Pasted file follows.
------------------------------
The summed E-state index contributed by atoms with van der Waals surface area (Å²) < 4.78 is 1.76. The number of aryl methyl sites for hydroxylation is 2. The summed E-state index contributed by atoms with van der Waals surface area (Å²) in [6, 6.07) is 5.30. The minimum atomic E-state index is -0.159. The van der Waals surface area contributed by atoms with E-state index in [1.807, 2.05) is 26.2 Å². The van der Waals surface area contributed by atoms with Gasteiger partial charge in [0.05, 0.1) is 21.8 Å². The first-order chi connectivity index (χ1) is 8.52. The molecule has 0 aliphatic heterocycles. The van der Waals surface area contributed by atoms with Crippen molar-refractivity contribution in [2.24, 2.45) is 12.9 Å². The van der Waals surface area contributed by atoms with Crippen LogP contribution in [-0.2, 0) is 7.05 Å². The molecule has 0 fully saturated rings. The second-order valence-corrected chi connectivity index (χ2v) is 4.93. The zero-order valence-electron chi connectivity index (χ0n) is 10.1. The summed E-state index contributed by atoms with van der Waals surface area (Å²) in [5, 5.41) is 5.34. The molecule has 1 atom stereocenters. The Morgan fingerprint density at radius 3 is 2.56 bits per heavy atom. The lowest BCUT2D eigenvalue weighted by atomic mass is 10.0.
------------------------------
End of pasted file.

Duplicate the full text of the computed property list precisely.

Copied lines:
The summed E-state index contributed by atoms with van der Waals surface area (Å²) < 4.78 is 1.76. The number of aryl methyl sites for hydroxylation is 2. The summed E-state index contributed by atoms with van der Waals surface area (Å²) in [6, 6.07) is 5.30. The minimum atomic E-state index is -0.159. The van der Waals surface area contributed by atoms with E-state index in [1.807, 2.05) is 26.2 Å². The van der Waals surface area contributed by atoms with Gasteiger partial charge in [0.05, 0.1) is 21.8 Å². The first-order chi connectivity index (χ1) is 8.52. The molecule has 0 aliphatic heterocycles. The van der Waals surface area contributed by atoms with Crippen molar-refractivity contribution in [2.24, 2.45) is 12.9 Å². The van der Waals surface area contributed by atoms with Crippen LogP contribution in [-0.2, 0) is 7.05 Å². The molecule has 0 fully saturated rings. The second-order valence-corrected chi connectivity index (χ2v) is 4.93. The zero-order valence-electron chi connectivity index (χ0n) is 10.1. The summed E-state index contributed by atoms with van der Waals surface area (Å²) in [5, 5.41) is 5.34. The molecule has 1 atom stereocenters. The Morgan fingerprint density at radius 3 is 2.56 bits per heavy atom. The lowest BCUT2D eigenvalue weighted by atomic mass is 10.0.